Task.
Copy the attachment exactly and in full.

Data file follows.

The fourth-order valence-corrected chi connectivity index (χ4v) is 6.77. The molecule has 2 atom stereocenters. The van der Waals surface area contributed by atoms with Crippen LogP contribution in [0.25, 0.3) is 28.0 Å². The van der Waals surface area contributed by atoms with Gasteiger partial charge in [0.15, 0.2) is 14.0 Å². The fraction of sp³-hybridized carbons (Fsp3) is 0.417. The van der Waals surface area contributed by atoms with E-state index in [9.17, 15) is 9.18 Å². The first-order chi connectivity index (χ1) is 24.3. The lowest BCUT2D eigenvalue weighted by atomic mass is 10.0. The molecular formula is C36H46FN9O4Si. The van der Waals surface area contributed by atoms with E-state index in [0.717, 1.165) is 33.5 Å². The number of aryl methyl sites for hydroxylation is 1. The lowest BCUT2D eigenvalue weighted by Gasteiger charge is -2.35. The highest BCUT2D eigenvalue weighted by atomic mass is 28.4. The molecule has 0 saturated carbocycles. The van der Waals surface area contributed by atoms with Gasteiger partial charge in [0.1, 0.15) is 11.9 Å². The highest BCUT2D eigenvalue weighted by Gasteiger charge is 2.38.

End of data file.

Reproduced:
The fourth-order valence-corrected chi connectivity index (χ4v) is 6.77. The molecule has 2 atom stereocenters. The van der Waals surface area contributed by atoms with Crippen LogP contribution in [0.25, 0.3) is 28.0 Å². The van der Waals surface area contributed by atoms with Gasteiger partial charge in [0.15, 0.2) is 14.0 Å². The fraction of sp³-hybridized carbons (Fsp3) is 0.417. The van der Waals surface area contributed by atoms with E-state index in [9.17, 15) is 9.18 Å². The first-order chi connectivity index (χ1) is 24.3. The lowest BCUT2D eigenvalue weighted by atomic mass is 10.0. The molecular formula is C36H46FN9O4Si. The van der Waals surface area contributed by atoms with E-state index in [0.717, 1.165) is 33.5 Å². The number of aryl methyl sites for hydroxylation is 1. The lowest BCUT2D eigenvalue weighted by Gasteiger charge is -2.35. The highest BCUT2D eigenvalue weighted by atomic mass is 28.4. The molecule has 0 saturated carbocycles. The van der Waals surface area contributed by atoms with Gasteiger partial charge in [0.1, 0.15) is 11.9 Å². The highest BCUT2D eigenvalue weighted by Gasteiger charge is 2.38.